The inner and outer pipes of the tuyere 4 may be spaced apart by fluting or other projections on the outer surface of the inner pipe 6 or on the inner surface of the outer pipe 7, in known manner.

Such use of the invention can have additional advantages. The Q-BOP furnace and process uses multiple, relatively large diameter, double pipe tuyeres with oxygen in the center pipe and a coolant, such as methane (natural gas), in the annulus between the inner and outer pipes. Such tuyeres, although forming "mushrooms" of frozen metal about the peripheries of the mouths of the tuyeres, seldom become clogged with frozen metal or slag. On the other hand, many top-blown basic oxygen furnaces today utilize bottom gas stirring with porous blocks or "micro-tuyeres" comprising small diameter metal, e.g. copper, pipes through which a stirring gas is emitted into the molten metal bath. Also today, there is commonly used a practice of slag washing the interior refractories of the furnace with molten slag remaining after a heat of steel is finished. While this practice is effective to prolong the life of the refractory lining of the furnace, slag washing tends to freeze and cover over bottom stirring porous blocks or micro-tuyeres, so that, after a relatively few heats with bottom stirring, such devices become blocked and stirring cannot be maintained. The relatively large diameter tuyere of this invention, when used with oxygen or other suitable gas flow in the center pipe, can also serve to bottom stir the molten metal bath and is not as susceptible to blockage by slag washing as are porous blocks and micro-tuyeres, and thus may replace the latter while also serving the described viewing and analytical purposes.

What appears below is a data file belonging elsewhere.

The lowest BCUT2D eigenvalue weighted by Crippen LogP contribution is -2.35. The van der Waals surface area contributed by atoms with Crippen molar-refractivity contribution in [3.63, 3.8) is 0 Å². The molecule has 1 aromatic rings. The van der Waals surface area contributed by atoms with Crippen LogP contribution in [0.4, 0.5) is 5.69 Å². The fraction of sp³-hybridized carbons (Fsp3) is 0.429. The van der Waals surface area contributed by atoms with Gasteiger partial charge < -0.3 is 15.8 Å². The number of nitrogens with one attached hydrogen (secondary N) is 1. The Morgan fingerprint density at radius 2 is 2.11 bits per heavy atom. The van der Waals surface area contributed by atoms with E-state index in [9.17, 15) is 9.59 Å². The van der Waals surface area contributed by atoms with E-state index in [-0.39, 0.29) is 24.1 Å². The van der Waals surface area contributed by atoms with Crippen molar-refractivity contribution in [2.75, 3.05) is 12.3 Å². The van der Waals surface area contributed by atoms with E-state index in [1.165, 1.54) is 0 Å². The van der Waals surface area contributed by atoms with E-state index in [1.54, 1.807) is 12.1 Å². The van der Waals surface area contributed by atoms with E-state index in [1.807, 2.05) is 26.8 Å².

If desired, the apparatus of the invention may be mounted in the side of the metallurgical vessel below the surface of the molten metal contained therein. In such case, however, the additional advantages of the invention, as above described, are not achieved or are of decreased effect.

The apparatus of this invention thus is useful with both bottom blown and top blown oxygen furnaces, particularly in the refining of steel to remove carbon by combustion with oxygen, as well as with other metallurgical treatment vessels and processes, such as argon/oxygen decarburization ("AOD"), ladle refining, etc.

Use of this invention avoids the delays inherent in prior art practices in the treatment of molten metals using expendable thermocouples to measure bath temperature and withdrawing of samples of molten metal for chemical analysis, and thus contributes significantly to the economy of such processes.

Patent Citations
Cited PatentFiling datePublication dateApplicantTitle
US3188070 *Jan 7, 1963Jun 8, 1965Int Harvester CoAdjustable air control for tuyeres
US4106756 *Nov 1, 1976Aug 15, 1978Pullman Berry CompanyOxygen lance and sensing adapter arrangement
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US4411533 *Apr 27, 1981Oct 25, 1983Texaco Inc.System for measuring temperature of hot gases laden with entrained solids
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Non-Patent Citations
Reference
1"Direct Analysis in Steelmaking Converters Using Laser-Induced Emission Spectrometry," Krupp Forschungsinstitut, Essen Germany Dec. 1996.